Viruses are living things and they continuously change so they can evolve and survive. There are several different strains right now, Delta being the most common one in the U.S. Several new strains are labeled as “Variants of Concern” by the CDC meaning they are more transmissible, cause more serious illness, don’t respond as well to treatments, and can be more resistant to vaccines.

With a rise in cases due to the Delta variant and other “Variants of Concern” we are seeing an increase in hospitalizations in younger patients without risk factors, even young children.  The virus is not just a risk for the elderly or people with underlying conditions. 

If someone got the vaccine, are they safe from new COVID strains? Will they need to take booster shots?

Honestly, we are still learning about the virus, its’ variants, and the vaccines. In the beginning health experts and scientists weren’t sure booster shots would be needed. Now, it looks likely that boosters will be needed but we don’t know when. Originally, they did not think boosters would be needed soon, but this can change as the case numbers rise. What the experts are working on understanding is if vaccinated people are getting COVID, is it because these new strains are outsmarting the vaccines, if the vaccine effectiveness is fading, or a combination of the two.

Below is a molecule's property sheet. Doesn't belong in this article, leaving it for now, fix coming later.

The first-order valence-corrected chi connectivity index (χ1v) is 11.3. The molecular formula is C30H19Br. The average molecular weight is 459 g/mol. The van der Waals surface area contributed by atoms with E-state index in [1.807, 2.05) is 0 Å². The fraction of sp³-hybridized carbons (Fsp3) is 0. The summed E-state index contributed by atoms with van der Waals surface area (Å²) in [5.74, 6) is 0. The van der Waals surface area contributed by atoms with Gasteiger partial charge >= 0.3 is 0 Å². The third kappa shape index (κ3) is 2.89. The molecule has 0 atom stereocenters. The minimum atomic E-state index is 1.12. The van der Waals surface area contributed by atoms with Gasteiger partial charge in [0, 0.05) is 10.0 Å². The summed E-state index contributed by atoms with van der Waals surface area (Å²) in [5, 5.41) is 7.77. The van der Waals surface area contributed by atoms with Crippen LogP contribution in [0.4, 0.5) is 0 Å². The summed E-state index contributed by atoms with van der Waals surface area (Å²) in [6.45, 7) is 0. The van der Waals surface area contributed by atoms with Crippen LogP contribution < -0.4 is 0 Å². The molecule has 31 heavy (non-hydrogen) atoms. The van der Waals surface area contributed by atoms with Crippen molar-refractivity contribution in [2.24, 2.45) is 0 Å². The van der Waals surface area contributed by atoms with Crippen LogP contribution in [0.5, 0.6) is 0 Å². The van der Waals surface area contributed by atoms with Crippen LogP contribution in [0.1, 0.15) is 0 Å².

Currently 97% of COVID-19 hospitalizations are unvaccinated individuals. That tells us that while we will not ever be 100% protected, most vaccinated people are protected and if they do get infected it is unlikely that they will get seriously ill. That was always a big goal with the vaccine.

If someone didn’t get vaccinated and doesn’t plan to, won’t they be safe since other people got the vaccine and infections are lower than earlier in the pandemic?